Russian lawmakers have been sent to their home regions for the three weeks before presidential elections to reportedly avoid taking public attention away from the campaign.
President Vladimir Putin’s re-election is in little doubt when voters go to the polls on March 18. Starting on Feb. 26, deputies will be given time off from their legislative duties to “work with voters,” according to the State Duma’s 2018 session calendar.
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Despite a ban on officials using their official status in election campaigns, State Duma deputies are expected to “naturally” campaign in their regions during the break, the Vedomosti business daily cited lawmakers as saying on Thursday.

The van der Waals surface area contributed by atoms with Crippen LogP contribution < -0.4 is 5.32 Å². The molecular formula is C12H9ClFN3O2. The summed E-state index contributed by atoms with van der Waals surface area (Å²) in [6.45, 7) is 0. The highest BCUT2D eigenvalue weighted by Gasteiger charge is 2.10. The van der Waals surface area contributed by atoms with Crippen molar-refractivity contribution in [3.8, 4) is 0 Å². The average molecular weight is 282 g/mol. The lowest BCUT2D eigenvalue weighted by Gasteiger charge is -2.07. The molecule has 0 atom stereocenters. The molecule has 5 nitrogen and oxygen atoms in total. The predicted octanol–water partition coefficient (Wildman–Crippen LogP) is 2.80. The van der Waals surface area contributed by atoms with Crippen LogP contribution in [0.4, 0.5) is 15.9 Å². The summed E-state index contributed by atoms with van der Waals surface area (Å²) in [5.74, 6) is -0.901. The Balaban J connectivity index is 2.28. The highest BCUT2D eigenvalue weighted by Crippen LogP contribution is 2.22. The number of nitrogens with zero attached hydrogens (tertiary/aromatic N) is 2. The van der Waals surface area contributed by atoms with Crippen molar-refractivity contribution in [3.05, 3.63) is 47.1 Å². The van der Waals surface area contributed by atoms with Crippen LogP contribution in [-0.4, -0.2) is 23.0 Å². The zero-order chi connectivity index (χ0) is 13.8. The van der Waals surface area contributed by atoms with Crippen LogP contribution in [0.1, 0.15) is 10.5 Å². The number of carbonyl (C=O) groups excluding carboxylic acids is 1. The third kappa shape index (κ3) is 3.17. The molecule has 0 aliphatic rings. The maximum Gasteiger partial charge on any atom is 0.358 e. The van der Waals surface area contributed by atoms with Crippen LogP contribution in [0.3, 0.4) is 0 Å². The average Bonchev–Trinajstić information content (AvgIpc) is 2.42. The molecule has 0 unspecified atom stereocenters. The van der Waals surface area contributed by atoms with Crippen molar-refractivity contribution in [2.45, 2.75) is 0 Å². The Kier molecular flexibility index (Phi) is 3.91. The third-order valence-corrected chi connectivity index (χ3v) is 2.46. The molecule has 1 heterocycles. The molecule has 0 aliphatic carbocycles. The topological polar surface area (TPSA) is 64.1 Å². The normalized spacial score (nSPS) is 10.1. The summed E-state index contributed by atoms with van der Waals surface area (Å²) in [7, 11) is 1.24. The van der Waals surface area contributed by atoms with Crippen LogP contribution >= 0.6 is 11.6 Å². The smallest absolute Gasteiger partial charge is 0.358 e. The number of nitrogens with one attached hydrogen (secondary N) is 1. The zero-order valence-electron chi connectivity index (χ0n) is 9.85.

“Campaigning is prohibited by law, but it’s possible to hold ordinary meetings, address complaints, provide assistance to surrogates, manage regional headquarters,” Yaroslav Nilov of LDPR was cited as saying.
The break before March 18 also serves as a way “to not interrupt” the election campaign in the media landscape, according to the faction leaders and Duma deputies cited by the business daily.
Political analyst Mikhail Vinogradov told Vedomosti that the long holiday could be designed to prevent all eight candidates from using the Duma as a campaign platform.
“Putin won’t be using it, so let no one use it,” he said.